Conservative and non-inflationary
Many people were looking for three things from a budget focused on “bread and butter issues”: infrastructure investment, cost of living assistance, and changes in taxes and benefits.
The government recently announced $941 million in funding for rebuilding after Cyclone Gabrielle. This was bolstered in the budget by a $6 billion commitment over three years for a National Resilience Plan.
But the government has faced a delicate balancing act between addressing the acute effects of a rising cost of living, and ensuring that any additional support is not overly inflationary. The budget included relatively modest moves to reduce cost-of-living pressures, including an extension and increase of childcare subsidies. Prescription co-payments have also been scrapped.
The government had already ruled out significant tax changes, including new taxes on wealth or capital gains. Instead, it chose to align the trustee tax rate to the top personal tax rate. This alignment tidies up the tax system a little, but is unlikely to make a huge difference to most taxpayers, or to the government’s coffers.
Perhaps most surprisingly, anticipated changes to Working for Families were not announced – these may instead be an election sweetener later this year.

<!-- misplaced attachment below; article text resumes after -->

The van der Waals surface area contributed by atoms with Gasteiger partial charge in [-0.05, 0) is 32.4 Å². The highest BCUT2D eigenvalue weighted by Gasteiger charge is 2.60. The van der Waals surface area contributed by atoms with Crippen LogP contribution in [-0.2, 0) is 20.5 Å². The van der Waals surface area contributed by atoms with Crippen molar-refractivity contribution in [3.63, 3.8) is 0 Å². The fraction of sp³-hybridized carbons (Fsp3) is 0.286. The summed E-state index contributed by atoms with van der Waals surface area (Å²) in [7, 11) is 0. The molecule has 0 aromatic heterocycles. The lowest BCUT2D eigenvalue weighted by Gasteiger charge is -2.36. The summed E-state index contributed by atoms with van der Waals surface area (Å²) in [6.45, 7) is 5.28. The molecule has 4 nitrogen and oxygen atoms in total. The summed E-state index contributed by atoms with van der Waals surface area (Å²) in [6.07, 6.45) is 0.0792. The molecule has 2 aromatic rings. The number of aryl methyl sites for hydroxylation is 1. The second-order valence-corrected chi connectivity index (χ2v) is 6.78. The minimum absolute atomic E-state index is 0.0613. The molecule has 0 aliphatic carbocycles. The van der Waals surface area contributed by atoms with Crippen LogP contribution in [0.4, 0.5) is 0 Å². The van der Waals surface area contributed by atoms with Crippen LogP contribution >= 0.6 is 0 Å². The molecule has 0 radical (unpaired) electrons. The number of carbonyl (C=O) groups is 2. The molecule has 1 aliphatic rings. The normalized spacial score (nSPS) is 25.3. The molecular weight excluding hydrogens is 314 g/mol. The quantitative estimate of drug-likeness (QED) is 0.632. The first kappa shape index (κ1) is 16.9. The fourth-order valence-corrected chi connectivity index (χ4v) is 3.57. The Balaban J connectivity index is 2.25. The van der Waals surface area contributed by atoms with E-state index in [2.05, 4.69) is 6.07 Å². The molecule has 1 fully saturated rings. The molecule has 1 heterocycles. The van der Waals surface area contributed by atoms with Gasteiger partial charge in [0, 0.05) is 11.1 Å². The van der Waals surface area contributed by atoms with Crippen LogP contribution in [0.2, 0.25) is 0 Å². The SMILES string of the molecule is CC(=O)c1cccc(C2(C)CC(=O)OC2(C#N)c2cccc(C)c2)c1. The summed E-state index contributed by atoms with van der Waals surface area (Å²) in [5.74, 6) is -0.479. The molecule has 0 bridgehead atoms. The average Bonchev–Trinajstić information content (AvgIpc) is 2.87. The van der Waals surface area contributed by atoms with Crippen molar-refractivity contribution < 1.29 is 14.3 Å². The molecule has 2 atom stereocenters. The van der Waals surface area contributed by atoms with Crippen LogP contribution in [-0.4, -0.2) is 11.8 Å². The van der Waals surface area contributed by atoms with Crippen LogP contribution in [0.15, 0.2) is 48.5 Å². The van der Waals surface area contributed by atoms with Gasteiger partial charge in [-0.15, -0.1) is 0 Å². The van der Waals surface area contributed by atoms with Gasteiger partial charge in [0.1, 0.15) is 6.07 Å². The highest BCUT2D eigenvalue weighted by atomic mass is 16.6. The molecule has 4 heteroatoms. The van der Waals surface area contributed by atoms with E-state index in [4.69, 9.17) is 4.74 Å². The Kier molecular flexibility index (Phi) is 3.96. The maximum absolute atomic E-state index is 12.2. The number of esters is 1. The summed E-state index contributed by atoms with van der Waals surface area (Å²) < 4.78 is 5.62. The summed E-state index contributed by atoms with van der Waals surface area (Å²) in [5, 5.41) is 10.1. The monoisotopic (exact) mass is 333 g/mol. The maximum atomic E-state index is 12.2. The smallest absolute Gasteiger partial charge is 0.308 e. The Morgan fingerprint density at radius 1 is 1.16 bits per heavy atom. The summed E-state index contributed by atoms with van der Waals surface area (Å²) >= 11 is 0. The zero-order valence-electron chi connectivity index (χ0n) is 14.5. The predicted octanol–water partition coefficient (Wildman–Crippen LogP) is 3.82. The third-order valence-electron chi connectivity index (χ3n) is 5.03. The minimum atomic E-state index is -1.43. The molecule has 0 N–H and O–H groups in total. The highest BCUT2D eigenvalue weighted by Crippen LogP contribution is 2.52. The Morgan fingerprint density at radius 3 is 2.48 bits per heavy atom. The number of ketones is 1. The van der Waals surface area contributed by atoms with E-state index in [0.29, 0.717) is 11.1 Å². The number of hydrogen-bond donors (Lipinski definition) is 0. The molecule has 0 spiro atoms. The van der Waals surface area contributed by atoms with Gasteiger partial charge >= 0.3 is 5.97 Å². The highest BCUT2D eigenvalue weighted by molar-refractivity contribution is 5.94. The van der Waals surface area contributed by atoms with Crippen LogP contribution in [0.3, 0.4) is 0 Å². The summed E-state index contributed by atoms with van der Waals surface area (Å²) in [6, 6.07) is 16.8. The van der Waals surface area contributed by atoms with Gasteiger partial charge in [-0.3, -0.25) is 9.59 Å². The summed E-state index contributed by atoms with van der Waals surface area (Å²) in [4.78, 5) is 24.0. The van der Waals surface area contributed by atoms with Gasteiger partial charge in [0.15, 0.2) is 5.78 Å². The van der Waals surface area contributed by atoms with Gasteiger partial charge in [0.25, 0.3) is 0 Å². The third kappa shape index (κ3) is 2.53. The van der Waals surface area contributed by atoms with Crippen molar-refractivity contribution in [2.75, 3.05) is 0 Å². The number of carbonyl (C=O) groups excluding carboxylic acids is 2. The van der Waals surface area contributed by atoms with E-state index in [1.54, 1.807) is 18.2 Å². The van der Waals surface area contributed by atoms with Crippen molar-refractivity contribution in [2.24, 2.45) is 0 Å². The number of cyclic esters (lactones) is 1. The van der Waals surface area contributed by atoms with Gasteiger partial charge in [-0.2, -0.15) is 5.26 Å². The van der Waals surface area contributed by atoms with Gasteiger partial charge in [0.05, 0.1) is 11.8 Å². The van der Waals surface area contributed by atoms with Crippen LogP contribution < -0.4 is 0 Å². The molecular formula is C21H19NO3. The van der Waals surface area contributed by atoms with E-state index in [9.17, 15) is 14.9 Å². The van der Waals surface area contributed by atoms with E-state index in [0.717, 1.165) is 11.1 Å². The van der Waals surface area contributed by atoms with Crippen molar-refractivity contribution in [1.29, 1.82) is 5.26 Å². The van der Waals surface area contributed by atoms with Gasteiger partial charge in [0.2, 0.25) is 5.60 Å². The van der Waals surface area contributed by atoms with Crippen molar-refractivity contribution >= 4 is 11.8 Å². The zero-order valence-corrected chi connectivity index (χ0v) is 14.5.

From an economic perspective, the “no-frills budget” was definitely as advertised. It was conservative and non-inflationary. We can take comfort that means little risk of further increases in the price of bread or butter.
Slow-acting medicine for health
With each budget we can expect a boost in support for health. This year is no exception. There is significant new spending, with $2.6 billion allocated over two years to respond to inflationary and other cost pressures on the health system – the costs of meeting ever increasing demand, for example.
This new funding should account for some of the inflationary pressures but it’s unlikely to be adequate. Too many people are missing out on treatment and there is a significant level of unmet need in the community for secondary healthcare and other health services.
There has been no measurement of this in any systematic way and we really don’t know how many people suffering in the community are in need of an elective procedure and have been denied access or are being treated by their GP instead.
Today’s budget includes $1 billion allocated to health sector staffing and wages. This is very important but it is coming very late in the day. Funding for 500 new nurses has also been provided. This will take time to deliver on.